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Carmina Gadelica, Volume 2, by Alexander Carmicheal, [1900], at

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THE figwort is known as 'farach dubh,' 'farach donn,' 'farum,' 'forum,' 'fothlus,' 'fotlus,' 'lus nan cnapan,' 'lus nan clugan,' 'clugan,' 'cluganach,' 'lus an torranain,' 'torranach,' and 'torranan.' The names are descriptive:--'farach dubh'--black mallet, 'farach donn'--brown mallet; 'farum' and 'forum' are probably forms of 'farach.' 'Fothlus' and 'fotlus'--crumbs, refuse, scrofulous, 'lus nan clugan'--plant of the clusters, 'lus an torranain'--plant of the thunderer. Probably 'tarrann,' 'torrann,' 'torranan,' 'tarranan,' are variants of Taranis, the name of the thunder god of the Gauls.

On the mainland the figwort is known for its medicinal properties, and in the islands for its magical powers. On the mainland the leaf of the plant is applied to cuts and bruises, and the tuber to sores and tumours. In the islands the plant was placed on the cow fetter, under the milk boyne, and over the byre door, to ensure milk in the cows.

Having intoned the incantation of the 'torranan,' the reciter said--'The "torranan" is a blessed plant. It grows in sight of the sea. Its root is a cluster of four bulbs like the four teats of a cow. The stalk of the plant is as long as the arm, and the bloom is as large as the breast of a woman, and as pure white as the driven snow of the hill. It is full of the milk of grace and goodness and of the gift of peace and power, and fills with the filling and ebbs with the ebbing tide. It is therefore meet to cull the plant with the flow and not with the ebb of the restless sea. If I had the "torranan" it would ensure to me abundant milk in my cow all the year. Poor as I am, I would rather than a Saxon pound that I had the blessed "torranan." I went away to John the son of Fearachar, who knows every plant that comes through the ground, to see if he would get me the "torranan" of power. But John's wife said "No," and that I was only an "oinig," a silly woman. The jade!'

John Beaton, known as John, son of Fearachar, son of John, son of 'Niall Dotair,' Neil the Doctor, was a shepherd by occupation but a botanist by instinct. He knew Gaelic only, and he knew no letters, but probably he knew more about plants and plant habitats and characteristics than any other man in Scotland. He lived in close communion with Nature, and loved plants as he loved his children--with a warm abiding love which no poverty could cool and no age could dim. A Gaelic proverb says:--'Bu dual da sin'--that was hereditary to him: and:--'Sgoiltidh an dualchas a chreig'--heredity will cleave the rock;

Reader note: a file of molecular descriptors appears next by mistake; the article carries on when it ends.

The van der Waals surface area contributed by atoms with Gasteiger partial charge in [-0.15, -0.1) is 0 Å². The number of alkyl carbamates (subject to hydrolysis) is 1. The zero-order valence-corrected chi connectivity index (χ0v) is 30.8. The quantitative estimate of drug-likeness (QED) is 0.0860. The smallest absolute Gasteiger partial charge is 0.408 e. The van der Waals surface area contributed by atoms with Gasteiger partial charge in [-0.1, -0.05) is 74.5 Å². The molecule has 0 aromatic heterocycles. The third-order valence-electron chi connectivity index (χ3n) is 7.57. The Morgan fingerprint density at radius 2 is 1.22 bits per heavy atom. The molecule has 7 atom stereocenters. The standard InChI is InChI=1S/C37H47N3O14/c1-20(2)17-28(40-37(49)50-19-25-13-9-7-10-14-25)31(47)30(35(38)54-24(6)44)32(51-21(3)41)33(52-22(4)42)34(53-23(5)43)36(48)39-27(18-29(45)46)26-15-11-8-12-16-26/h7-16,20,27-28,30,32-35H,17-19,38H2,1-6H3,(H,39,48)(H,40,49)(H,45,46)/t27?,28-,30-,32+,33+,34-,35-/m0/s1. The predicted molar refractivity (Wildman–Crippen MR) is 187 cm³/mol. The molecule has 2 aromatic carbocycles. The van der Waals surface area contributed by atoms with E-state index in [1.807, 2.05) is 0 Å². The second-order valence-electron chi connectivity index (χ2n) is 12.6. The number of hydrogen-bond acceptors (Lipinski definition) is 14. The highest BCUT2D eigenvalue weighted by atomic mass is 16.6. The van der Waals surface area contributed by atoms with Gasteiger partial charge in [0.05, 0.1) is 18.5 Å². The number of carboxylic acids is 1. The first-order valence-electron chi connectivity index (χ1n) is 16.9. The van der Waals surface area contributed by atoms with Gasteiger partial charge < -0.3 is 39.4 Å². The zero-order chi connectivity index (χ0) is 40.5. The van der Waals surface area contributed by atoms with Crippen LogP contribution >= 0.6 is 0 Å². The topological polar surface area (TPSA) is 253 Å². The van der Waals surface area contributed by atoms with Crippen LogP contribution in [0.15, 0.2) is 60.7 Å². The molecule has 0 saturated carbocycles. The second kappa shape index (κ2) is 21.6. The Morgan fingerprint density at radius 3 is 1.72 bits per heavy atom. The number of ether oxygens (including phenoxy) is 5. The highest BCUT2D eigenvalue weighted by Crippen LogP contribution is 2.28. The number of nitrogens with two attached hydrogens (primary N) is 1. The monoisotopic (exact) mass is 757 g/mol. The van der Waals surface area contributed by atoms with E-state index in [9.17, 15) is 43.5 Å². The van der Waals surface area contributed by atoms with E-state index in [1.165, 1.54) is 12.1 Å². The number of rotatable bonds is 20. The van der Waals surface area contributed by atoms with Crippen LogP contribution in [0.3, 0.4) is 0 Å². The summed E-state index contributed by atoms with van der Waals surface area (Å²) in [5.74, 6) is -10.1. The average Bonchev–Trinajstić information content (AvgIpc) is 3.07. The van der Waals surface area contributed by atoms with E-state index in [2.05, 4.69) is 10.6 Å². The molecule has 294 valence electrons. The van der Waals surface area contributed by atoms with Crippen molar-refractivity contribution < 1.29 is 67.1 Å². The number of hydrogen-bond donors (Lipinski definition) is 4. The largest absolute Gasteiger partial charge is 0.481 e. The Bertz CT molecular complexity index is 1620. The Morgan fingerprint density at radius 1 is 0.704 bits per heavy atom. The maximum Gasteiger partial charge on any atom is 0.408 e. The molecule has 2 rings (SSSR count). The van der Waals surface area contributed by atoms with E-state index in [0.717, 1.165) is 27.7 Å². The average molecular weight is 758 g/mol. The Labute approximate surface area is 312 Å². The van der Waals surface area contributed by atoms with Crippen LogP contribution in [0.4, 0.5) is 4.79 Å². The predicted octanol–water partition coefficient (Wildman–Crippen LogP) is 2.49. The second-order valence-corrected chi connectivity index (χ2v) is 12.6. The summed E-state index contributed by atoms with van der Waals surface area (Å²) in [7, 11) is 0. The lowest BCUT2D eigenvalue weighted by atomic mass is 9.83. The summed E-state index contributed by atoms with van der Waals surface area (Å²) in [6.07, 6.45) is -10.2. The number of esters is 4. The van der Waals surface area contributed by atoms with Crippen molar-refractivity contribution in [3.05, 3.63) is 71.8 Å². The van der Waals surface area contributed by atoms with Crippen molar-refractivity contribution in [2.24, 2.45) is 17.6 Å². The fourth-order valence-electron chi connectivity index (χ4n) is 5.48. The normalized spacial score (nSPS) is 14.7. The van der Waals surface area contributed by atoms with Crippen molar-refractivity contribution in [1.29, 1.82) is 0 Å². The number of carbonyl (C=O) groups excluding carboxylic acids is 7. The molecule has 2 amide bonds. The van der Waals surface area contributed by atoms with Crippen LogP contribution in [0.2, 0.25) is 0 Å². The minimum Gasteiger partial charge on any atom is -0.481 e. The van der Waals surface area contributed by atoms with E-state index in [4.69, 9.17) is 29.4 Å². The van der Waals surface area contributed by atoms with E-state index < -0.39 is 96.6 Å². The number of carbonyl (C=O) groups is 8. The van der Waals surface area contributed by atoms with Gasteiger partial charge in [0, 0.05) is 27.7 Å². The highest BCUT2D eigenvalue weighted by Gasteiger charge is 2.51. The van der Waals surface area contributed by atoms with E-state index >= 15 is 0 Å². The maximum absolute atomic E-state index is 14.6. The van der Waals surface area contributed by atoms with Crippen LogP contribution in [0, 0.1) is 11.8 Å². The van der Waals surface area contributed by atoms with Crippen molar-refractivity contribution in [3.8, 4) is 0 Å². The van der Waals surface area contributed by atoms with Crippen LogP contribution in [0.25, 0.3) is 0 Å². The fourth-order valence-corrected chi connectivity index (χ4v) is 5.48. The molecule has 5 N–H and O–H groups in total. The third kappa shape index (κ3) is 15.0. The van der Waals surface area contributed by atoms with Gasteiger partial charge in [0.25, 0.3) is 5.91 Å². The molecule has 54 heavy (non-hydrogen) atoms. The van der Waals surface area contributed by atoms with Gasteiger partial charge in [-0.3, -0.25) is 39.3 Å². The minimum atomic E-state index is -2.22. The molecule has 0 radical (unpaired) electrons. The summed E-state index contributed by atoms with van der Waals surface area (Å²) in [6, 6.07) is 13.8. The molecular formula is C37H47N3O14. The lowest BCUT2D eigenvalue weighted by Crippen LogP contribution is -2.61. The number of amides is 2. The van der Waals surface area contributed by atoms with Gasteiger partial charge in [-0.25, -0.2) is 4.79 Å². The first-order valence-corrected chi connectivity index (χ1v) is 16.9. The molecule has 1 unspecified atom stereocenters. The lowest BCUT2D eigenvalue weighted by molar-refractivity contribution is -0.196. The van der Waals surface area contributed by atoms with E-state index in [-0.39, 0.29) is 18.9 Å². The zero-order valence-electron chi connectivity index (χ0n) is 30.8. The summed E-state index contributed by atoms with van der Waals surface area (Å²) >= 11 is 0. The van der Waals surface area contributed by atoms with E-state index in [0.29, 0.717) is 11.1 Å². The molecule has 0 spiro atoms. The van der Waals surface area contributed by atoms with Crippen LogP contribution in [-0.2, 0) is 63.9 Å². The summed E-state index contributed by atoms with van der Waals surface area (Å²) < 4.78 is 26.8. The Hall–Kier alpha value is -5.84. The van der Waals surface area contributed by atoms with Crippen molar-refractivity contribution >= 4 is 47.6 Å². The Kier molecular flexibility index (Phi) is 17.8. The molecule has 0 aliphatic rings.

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and again:--'Theid dualchas an aghaigh nan creag'--heredity will go against the rocks. John Beaton was a striking confirmation of these sayings, being descended from a long line of botanists and botanical doctors who left their impress on the minds and on the language of their fellow-countrymen. He was descended from the Beatons of Skye, who were descended from the Beatons of Islay. They in turn were descended from the Beatons of Mull, who are said to have come down from Beatan, the medical missionary of the Columban Church of Iona. These Beatons produced many eminent men, among them James Beaton, Archbishop of Glasgow, and his still greater nephew David, the Cardinal Archbishop of St Andrews, and, through the Barons Livingstone of Bachuill, Lismore, David Livingstone, physician, missionary, traveller and explorer. Mary Beaton, mentioned in the song of the Queen's Four Maries, was also of these Beatons:

'Last night there were four Maries,
    This night there shall be but three;
There was Marie Beaton and Marie Seaton
    And Marie Carmichael and me.'